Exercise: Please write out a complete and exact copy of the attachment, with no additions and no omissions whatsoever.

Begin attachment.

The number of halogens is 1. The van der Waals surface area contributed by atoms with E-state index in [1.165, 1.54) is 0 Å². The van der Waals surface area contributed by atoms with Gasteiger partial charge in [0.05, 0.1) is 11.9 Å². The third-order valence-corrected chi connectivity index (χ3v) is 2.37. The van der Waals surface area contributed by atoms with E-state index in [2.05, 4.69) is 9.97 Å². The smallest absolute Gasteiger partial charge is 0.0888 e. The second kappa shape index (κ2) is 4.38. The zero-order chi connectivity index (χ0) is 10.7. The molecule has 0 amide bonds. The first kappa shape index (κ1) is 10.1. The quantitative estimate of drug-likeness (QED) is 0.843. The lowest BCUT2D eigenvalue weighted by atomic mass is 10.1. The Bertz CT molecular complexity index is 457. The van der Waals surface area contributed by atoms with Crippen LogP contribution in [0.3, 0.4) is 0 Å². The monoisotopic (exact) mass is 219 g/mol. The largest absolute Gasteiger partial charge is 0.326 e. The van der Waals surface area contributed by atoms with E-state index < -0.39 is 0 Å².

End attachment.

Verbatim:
The number of halogens is 1. The van der Waals surface area contributed by atoms with E-state index in [1.165, 1.54) is 0 Å². The van der Waals surface area contributed by atoms with Gasteiger partial charge in [0.05, 0.1) is 11.9 Å². The third-order valence-corrected chi connectivity index (χ3v) is 2.37. The van der Waals surface area contributed by atoms with E-state index in [2.05, 4.69) is 9.97 Å². The smallest absolute Gasteiger partial charge is 0.0888 e. The second kappa shape index (κ2) is 4.38. The zero-order chi connectivity index (χ0) is 10.7. The molecule has 0 amide bonds. The first kappa shape index (κ1) is 10.1. The quantitative estimate of drug-likeness (QED) is 0.843. The lowest BCUT2D eigenvalue weighted by atomic mass is 10.1. The Bertz CT molecular complexity index is 457. The van der Waals surface area contributed by atoms with Crippen LogP contribution in [0.3, 0.4) is 0 Å². The monoisotopic (exact) mass is 219 g/mol. The largest absolute Gasteiger partial charge is 0.326 e. The van der Waals surface area contributed by atoms with E-state index < -0.39 is 0 Å².